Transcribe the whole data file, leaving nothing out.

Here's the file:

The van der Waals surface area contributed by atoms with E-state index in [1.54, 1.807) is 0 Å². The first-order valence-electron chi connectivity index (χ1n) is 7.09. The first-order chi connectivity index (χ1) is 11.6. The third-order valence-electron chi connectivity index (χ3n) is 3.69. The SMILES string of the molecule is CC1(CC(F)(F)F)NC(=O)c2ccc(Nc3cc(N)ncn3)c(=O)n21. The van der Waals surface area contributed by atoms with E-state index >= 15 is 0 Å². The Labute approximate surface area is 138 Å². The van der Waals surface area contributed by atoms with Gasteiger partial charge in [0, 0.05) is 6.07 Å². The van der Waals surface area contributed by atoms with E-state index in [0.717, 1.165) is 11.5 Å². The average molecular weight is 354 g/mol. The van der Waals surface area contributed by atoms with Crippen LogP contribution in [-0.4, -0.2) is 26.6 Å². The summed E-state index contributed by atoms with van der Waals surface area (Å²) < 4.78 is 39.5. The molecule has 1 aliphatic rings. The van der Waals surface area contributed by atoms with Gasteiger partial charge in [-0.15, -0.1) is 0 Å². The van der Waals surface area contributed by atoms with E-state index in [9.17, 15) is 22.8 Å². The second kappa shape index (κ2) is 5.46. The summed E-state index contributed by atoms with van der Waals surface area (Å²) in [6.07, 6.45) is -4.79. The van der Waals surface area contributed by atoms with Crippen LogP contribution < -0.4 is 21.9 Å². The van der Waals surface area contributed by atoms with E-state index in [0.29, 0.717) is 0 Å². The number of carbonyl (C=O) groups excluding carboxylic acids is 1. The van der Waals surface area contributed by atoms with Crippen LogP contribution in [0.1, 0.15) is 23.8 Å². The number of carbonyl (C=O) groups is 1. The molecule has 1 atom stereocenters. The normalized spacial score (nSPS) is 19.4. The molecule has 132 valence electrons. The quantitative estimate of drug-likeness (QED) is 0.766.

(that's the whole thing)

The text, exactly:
The van der Waals surface area contributed by atoms with E-state index in [1.54, 1.807) is 0 Å². The first-order valence-electron chi connectivity index (χ1n) is 7.09. The first-order chi connectivity index (χ1) is 11.6. The third-order valence-electron chi connectivity index (χ3n) is 3.69. The SMILES string of the molecule is CC1(CC(F)(F)F)NC(=O)c2ccc(Nc3cc(N)ncn3)c(=O)n21. The van der Waals surface area contributed by atoms with E-state index >= 15 is 0 Å². The Labute approximate surface area is 138 Å². The van der Waals surface area contributed by atoms with Gasteiger partial charge in [0, 0.05) is 6.07 Å². The van der Waals surface area contributed by atoms with E-state index in [0.717, 1.165) is 11.5 Å². The average molecular weight is 354 g/mol. The van der Waals surface area contributed by atoms with Crippen LogP contribution in [-0.4, -0.2) is 26.6 Å². The summed E-state index contributed by atoms with van der Waals surface area (Å²) < 4.78 is 39.5. The molecule has 1 aliphatic rings. The van der Waals surface area contributed by atoms with Gasteiger partial charge in [-0.15, -0.1) is 0 Å². The van der Waals surface area contributed by atoms with E-state index in [9.17, 15) is 22.8 Å². The second kappa shape index (κ2) is 5.46. The summed E-state index contributed by atoms with van der Waals surface area (Å²) in [6.07, 6.45) is -4.79. The van der Waals surface area contributed by atoms with Crippen LogP contribution < -0.4 is 21.9 Å². The van der Waals surface area contributed by atoms with E-state index in [0.29, 0.717) is 0 Å². The number of carbonyl (C=O) groups excluding carboxylic acids is 1. The van der Waals surface area contributed by atoms with Crippen LogP contribution in [0.1, 0.15) is 23.8 Å². The number of carbonyl (C=O) groups is 1. The molecule has 1 atom stereocenters. The normalized spacial score (nSPS) is 19.4. The molecule has 132 valence electrons. The quantitative estimate of drug-likeness (QED) is 0.766.